• Co Ba Banh Xeo – Authentic specialty from Binh Dinh: 248 Trung Nu Vuong, Hai Chau, Da Nang.
  • Da Nang Banh Xeo – Quan 76: 05 Duong Thi Xuan Quy, Ngu Hanh Son, Da Nang
  • Central Region Banh Xeo: 280/14 Hoang Dieu, Hai Chau District, Da Nang City.

Mi Quang

Mi Quang is a distinctive noodle dish that originated in the Quang Nam province of Central Vietnam. The key feature of this dish is the unique Mi Quang noodles, which are made from a blend of rice flour, turmeric, and water. This combination gives the noodles a vibrant yellow hue and a slightly chewy texture.

Mi Quang in Hoi An

Mi Quang in Hoi An (Source: Vietnamnet)

The Mi Quang noodles are typically served in a flavorful broth, often made from a combination of pork, shrimp, and local herbs and spices. The dish is then topped with a variety of ingredients, including shrimp, pork, roasted peanuts, fresh herbs, and a sprinkle of crushed toasted rice crackers.

While the core ingredients and preparation method remain consistent, different regions of Central Vietnam have developed their own unique variations of Mi Quang. For instance, in Quang Ngai, the dish may feature local seafood like crab or squid, while in Quang Tri, the noodles are sometimes served dry, with the toppings and broth served on the side.

List of restaurants:.

  • Mi Quang Ba Minh:
    + Address: Cam Ha, Hoi An
    + Opening hours: 7:00 AM – 5:00 PM
    + Price range: 25,000 – 50,000 VND
  • Mi Quang Co Sinh:
    + Address: 170/5 Ly Thuong Kiet Street, Hoi An
    + Opening hours: 6:00 AM – 1:00 PM
    + Price range: 20,000 – 25,000 VND
  • Mi Quang Ong Hai
    + Address: 6A Truong Minh Luong Street, Cam Chau, Hoi An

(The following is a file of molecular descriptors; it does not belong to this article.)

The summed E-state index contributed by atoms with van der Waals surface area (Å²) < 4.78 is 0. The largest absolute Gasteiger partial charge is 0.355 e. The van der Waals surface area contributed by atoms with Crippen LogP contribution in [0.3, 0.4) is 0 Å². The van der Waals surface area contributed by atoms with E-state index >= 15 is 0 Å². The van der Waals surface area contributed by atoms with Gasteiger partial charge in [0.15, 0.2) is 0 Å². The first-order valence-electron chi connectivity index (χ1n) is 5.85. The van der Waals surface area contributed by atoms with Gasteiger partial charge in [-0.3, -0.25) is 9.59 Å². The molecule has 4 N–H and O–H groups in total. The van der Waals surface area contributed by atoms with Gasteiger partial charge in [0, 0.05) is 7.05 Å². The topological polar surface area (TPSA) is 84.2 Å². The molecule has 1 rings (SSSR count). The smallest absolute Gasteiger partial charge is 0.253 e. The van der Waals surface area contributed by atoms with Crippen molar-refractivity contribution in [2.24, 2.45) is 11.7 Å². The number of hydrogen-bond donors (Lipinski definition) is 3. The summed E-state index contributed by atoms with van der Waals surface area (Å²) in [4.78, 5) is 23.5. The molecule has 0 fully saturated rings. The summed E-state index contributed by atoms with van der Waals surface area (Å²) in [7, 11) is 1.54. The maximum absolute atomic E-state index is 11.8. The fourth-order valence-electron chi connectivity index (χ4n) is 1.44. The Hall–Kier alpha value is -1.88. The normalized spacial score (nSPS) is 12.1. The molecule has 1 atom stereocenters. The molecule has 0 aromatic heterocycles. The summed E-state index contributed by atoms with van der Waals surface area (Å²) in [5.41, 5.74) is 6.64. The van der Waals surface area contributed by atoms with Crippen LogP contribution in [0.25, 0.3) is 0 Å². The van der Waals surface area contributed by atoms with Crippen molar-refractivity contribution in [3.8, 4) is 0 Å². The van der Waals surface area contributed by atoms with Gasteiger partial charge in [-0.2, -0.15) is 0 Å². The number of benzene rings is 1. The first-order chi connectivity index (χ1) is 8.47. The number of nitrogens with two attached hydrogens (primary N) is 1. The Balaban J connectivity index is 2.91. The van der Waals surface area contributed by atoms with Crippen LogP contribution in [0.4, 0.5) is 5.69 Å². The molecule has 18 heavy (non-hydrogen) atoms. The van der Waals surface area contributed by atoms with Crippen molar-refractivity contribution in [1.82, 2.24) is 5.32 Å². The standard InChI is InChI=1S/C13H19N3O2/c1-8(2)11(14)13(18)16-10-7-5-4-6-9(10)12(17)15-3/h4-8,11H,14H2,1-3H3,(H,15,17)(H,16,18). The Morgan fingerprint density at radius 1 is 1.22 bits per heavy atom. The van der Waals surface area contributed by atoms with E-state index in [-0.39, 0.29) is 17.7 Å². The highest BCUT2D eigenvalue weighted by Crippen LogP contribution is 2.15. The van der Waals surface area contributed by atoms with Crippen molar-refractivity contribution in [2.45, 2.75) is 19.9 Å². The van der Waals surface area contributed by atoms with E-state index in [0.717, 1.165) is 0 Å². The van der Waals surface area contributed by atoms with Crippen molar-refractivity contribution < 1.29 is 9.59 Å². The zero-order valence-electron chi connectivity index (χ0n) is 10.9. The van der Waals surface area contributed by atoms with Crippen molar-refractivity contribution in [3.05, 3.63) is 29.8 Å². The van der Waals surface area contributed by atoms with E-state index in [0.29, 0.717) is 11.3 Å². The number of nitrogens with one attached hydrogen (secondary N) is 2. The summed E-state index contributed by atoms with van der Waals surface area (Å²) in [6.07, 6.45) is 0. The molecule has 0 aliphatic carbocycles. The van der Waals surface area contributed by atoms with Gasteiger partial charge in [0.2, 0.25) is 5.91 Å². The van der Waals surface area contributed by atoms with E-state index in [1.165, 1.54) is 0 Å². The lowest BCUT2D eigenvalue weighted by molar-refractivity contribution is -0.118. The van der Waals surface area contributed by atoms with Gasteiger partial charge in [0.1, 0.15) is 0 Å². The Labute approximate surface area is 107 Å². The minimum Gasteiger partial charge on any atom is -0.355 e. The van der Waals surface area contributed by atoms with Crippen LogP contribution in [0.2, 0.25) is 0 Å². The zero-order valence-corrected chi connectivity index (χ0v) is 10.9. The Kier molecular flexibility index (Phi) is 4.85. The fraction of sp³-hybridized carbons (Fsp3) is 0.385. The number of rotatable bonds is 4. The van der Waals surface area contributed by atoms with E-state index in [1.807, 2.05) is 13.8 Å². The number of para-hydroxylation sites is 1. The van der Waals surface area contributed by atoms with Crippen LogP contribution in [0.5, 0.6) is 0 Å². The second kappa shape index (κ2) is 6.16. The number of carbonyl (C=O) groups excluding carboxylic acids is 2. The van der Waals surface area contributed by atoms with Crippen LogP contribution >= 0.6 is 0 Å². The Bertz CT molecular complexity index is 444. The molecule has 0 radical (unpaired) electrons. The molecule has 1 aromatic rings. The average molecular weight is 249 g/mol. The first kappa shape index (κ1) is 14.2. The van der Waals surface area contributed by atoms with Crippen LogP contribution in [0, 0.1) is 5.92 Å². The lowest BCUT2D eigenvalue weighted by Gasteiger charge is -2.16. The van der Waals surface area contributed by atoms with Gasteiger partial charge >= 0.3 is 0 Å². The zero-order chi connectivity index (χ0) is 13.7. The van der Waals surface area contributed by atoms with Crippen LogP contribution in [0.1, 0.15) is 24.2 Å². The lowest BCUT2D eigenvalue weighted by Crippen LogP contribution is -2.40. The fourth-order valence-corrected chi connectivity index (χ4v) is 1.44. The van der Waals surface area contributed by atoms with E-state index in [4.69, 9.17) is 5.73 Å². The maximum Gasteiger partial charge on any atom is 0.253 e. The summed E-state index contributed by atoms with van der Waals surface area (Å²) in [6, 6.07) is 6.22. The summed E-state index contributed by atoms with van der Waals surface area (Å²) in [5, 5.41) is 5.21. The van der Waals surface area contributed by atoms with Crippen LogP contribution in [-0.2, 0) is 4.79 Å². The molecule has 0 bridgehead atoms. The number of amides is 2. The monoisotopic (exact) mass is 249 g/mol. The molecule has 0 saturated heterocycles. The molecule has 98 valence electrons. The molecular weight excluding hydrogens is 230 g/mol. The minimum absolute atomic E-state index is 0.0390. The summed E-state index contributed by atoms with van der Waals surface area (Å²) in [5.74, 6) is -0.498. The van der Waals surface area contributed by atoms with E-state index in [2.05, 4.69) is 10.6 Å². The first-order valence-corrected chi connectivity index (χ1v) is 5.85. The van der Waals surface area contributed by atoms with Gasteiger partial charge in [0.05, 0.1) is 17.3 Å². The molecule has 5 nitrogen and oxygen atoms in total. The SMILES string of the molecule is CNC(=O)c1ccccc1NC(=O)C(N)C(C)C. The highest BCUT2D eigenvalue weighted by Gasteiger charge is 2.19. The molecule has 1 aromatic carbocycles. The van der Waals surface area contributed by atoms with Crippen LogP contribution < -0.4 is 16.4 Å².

+ Opening hours: 6:00 AM – 10:00 PM
    + Price range: 40,000 VND
  • Mi Quang Co Sau
    + Address: 37B Pham Quang Anh Street, Da Nang
    + Opening hours: 6:00 AM – 10:00 PM
    + Price range: 10,000 – 45,000 VND

Bun Bo Hue

Bun Bo Hue is a spicy, beefy noodle soup that originates from the former imperial capital of Hue in Central Vietnam. This dish is thought to have its roots in the royal cuisine of the Nguyen dynasty, which ruled Vietnam from the 19th to the early 20th century.

Bun Bo Hue in Hue

Bun Bo Hue in Hue

The key ingredients in Bun Bo Hue include beef (typically slices of beef shank), pork, and a signature lemongrass-based broth that is simmered with shrimp paste, annatto oil, and a blend of aromatic spices. The noodles used in Bun Bo Hue are thick, round rice noodles, which provide a chewy texture to complement the rich, complex flavors of the dish.

Bun Bo Hue is typically served with a variety of accompaniments, such as fresh herbs, sliced chilies, lime wedges, and crispy pork cracklings. The dish is often enjoyed as a hearty, flavorful meal, with the broth, noodles, and toppings all combined together for a satisfying and memorable culinary experience.

List of restaurants:

  • Quan Ba Tuyet – Place to try the best bun bo Hue in Hue
    + Address: 47 Nguyen Cong Tru Street, Hue City
    + Opening hours: 6:00 AM – 1:00 PM
    + Average prices: 35,000 – 50,000 VND
  • Quan Cam – Bun Bo Hue restaurant favored by tourists
    + Address: 45 Le Loi Street, Hue City